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Blake J. Harris is a writer/director and co-founder of Flying Penguin Pictures, which has produced such films as The Flying Scissors and Such Great Heights. Currently, Harris is co-directing Console Wars, the documentary based on his book, which is being produced by Scott Rudin, Seth Rogen and Evan Goldberg. He is also serving as an executive producer on the feature film adaptation.
In 1990 Nintendo had a virtual monopoly on the video game industry. Sega, on the other hand, was a faltering arcade company with big aspirations and even bigger personalities. But that would all change with the arrival of Tom Kalinske, a man who knew nothing about video games and everything about fighting uphill battles. His unconventional tactics, combined with the blood, sweat and bold ideas of his renegade employees, transformed Sega and eventually led to a ruthless David-and-Goliath showdown with rival Nintendo. The battle was vicious, relentless and highly profitable, eventually sparking a global corporate war that would be fought on several fronts: from living rooms and schoolyards to boardrooms and Congress. It was a once-in-a-lifetime, no-holds-barred conflict that pitted brother against brother, kid against adult, Sonic against Mario, and the US against Japan. Console Wars is the underdog tale of how Kalinske miraculously turned an industry punchline into a market leader. It's the story of how a humble family man, with an extraordinary imagination and a gift for turning problems into competitive advantages, inspired a team of underdogs to slay a giant and, as a result, birth a $60 billion dollar industry.
The dramatic, larger-than-life true story behind the founding of Oculus and its quest for virtual reality, by the bestselling author of Console Wars. From iconic books like Neuromancer to blockbuster films like The Matrix, virtual reality has long been hailed as the ultimate technology. But outside of a few research labs and military training facilities, this tantalizing vision of the future was nothing but science fiction. Until 2012, when Oculus founder Palmer Luckey-then just a rebellious teenage dreamer living alone in a camper trailer-invents a device that has the potential to change everything. With the help of a videogame legend, a serial entrepreneur and many other colorful characters, Luckey's scrappy startup kickstarts a revolution and sets out to bring VR to the masses. As with most underdog stories, things don't quite go according to plan. But what happens next turns out to be the ultimate entrepreneurial journey: a tale of battles won and lost, lessons learned and neverending twists and turns-including an unlikely multi-billion-dollar acquisition by Facebook's Mark Zuckerberg, which shakes up the landscape in Silicon Valley and gives Oculus the chance to forever change our reality. Drawing on over a hundred interviews with the key players driving this revolution, The History of the Future weaves together a rich, cinematic narrative that captures the breakthroughs, breakdowns and human drama of trying to change the world. The result is a super accessible and supremely entertaining look at the birth of a game-changing new industry.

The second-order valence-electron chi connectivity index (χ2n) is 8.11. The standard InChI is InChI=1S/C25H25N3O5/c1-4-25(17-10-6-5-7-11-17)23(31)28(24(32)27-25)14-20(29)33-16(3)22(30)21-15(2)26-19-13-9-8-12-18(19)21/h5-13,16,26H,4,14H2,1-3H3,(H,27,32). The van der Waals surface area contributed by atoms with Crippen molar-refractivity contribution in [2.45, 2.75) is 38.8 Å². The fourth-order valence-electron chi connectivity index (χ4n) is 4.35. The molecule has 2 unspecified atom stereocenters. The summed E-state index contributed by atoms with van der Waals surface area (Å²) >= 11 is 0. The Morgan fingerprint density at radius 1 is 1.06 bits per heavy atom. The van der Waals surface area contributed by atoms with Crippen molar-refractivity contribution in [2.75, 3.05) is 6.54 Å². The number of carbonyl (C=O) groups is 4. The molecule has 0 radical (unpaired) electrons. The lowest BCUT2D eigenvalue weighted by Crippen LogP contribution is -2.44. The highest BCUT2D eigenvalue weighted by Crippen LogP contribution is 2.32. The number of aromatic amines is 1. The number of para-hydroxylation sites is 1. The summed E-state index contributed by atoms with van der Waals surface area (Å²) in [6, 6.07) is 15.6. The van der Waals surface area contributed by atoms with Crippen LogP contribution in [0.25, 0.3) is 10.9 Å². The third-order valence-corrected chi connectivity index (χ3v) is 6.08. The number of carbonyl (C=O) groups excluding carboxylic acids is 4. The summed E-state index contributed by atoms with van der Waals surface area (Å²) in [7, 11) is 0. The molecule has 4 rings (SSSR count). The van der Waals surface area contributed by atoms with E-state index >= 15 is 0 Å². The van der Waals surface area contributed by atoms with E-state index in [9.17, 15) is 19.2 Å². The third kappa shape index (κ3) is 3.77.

A USA Today bestseller The dramatic, larger-than-life true story behind the founding of Oculus, its quest for virtual reality, and its founder's contentious battle for political freedom against Facebook, from the bestselling author of Console Wars. In The History of the Future, Harris once again deep-dives into a tech drama for the ages to expertly tell the larger-than-life true story of Oculus, the virtual reality company founded in 2012 that-less than two years later-would catch the attention of Mark Zuckerberg and wind up being bought by Facebook for over $2 billion dollars. This incredible underdog story begins with inventor Palmer Luckey, then just a nineteen-year-old dreamer, living alone in a camper trailer in Long Beach, California. At the time, virtual reality-long-hailed as the ultimate technology-was so costly and experimental that it was unattainable outside of a few research labs and military training facilities. But with the founding of Oculus, and the belief that his tantalizing vision of the future could one day be more than science fiction, Luckey put everything he had into creating a device that would allow gamers like him to step into virtual worlds and, in doing so, hopefully kickstart a VR revolution. With the help of an industry legend, a serial entrepreneur, and a slew of colorful characters-including those behind gaming sensations like Doom, Words with Friends, and Guitar Hero-Luckey's scrappy startup would finally deliver the dream of immersive and affordable virtual reality to consumers, leading geeks and gamers to be excited in a way that they hadn't been in years, and tech firms and investors scrambling to get in on the action before it was too late. Over the course of three years (and with unprecedented access from Oculus and Facebook), Harris conducted hundreds of interviews with key players in the VR revolution-including Luckey, his partners, and their cult of dreamers-to weave together a rich, cinematic narrative that captures the breakthroughs, breakdowns, and human drama of trying to change the world. The result is a supremely accessible, entertaining look at the birth of a new multi-billion-dollar industry; one full of heroes, villains, and twists at every corner. Take, for instance, Harris' own discovery while writing this story. When he started this endeavor, he had no idea that this tale would somehow involve Donald Trump, billion-dollar lawsuits, illegal practices, and end with Luckey-eventually ousted from Facebook-as one of the most polarizing figures in Silicon Valley.